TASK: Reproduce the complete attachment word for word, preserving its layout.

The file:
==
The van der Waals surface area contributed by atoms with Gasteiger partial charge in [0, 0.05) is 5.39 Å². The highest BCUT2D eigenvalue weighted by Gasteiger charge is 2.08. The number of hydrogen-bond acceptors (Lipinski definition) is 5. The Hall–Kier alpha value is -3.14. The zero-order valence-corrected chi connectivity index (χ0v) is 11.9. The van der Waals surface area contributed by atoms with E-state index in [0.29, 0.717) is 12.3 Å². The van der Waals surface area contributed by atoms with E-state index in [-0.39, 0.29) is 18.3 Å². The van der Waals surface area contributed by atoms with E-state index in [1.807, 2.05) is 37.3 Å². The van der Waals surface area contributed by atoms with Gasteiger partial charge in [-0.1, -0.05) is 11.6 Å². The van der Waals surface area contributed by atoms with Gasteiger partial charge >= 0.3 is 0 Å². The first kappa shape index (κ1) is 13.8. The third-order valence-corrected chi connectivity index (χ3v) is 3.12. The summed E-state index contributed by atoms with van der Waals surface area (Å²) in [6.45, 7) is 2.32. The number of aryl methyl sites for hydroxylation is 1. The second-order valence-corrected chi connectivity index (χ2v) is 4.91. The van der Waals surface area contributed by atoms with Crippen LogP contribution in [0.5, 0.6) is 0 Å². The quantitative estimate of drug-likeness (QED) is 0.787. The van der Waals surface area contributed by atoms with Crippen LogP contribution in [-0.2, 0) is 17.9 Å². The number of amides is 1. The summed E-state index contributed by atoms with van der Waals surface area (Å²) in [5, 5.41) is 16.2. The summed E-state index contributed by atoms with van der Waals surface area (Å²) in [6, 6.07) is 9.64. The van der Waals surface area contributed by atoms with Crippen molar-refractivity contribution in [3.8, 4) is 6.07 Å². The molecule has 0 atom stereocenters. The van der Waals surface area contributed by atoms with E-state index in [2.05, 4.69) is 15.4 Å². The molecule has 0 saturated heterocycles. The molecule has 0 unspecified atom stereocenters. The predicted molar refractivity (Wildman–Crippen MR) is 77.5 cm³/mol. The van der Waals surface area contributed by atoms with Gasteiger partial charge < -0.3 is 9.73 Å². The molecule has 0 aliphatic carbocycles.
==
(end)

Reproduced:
The van der Waals surface area contributed by atoms with Gasteiger partial charge in [0, 0.05) is 5.39 Å². The highest BCUT2D eigenvalue weighted by Gasteiger charge is 2.08. The number of hydrogen-bond acceptors (Lipinski definition) is 5. The Hall–Kier alpha value is -3.14. The zero-order valence-corrected chi connectivity index (χ0v) is 11.9. The van der Waals surface area contributed by atoms with E-state index in [0.29, 0.717) is 12.3 Å². The van der Waals surface area contributed by atoms with E-state index in [-0.39, 0.29) is 18.3 Å². The van der Waals surface area contributed by atoms with E-state index in [1.807, 2.05) is 37.3 Å². The van der Waals surface area contributed by atoms with Gasteiger partial charge in [-0.1, -0.05) is 11.6 Å². The van der Waals surface area contributed by atoms with Gasteiger partial charge >= 0.3 is 0 Å². The first kappa shape index (κ1) is 13.8. The third-order valence-corrected chi connectivity index (χ3v) is 3.12. The summed E-state index contributed by atoms with van der Waals surface area (Å²) in [6.45, 7) is 2.32. The number of aryl methyl sites for hydroxylation is 1. The second-order valence-corrected chi connectivity index (χ2v) is 4.91. The van der Waals surface area contributed by atoms with Crippen LogP contribution in [0.5, 0.6) is 0 Å². The quantitative estimate of drug-likeness (QED) is 0.787. The van der Waals surface area contributed by atoms with Crippen LogP contribution in [-0.2, 0) is 17.9 Å². The number of amides is 1. The summed E-state index contributed by atoms with van der Waals surface area (Å²) in [5, 5.41) is 16.2. The summed E-state index contributed by atoms with van der Waals surface area (Å²) in [6, 6.07) is 9.64. The van der Waals surface area contributed by atoms with Crippen molar-refractivity contribution in [3.8, 4) is 6.07 Å². The molecule has 0 atom stereocenters. The van der Waals surface area contributed by atoms with E-state index in [2.05, 4.69) is 15.4 Å². The molecule has 0 saturated heterocycles. The molecule has 0 unspecified atom stereocenters. The predicted molar refractivity (Wildman–Crippen MR) is 77.5 cm³/mol. The van der Waals surface area contributed by atoms with Gasteiger partial charge < -0.3 is 9.73 Å². The molecule has 0 aliphatic carbocycles.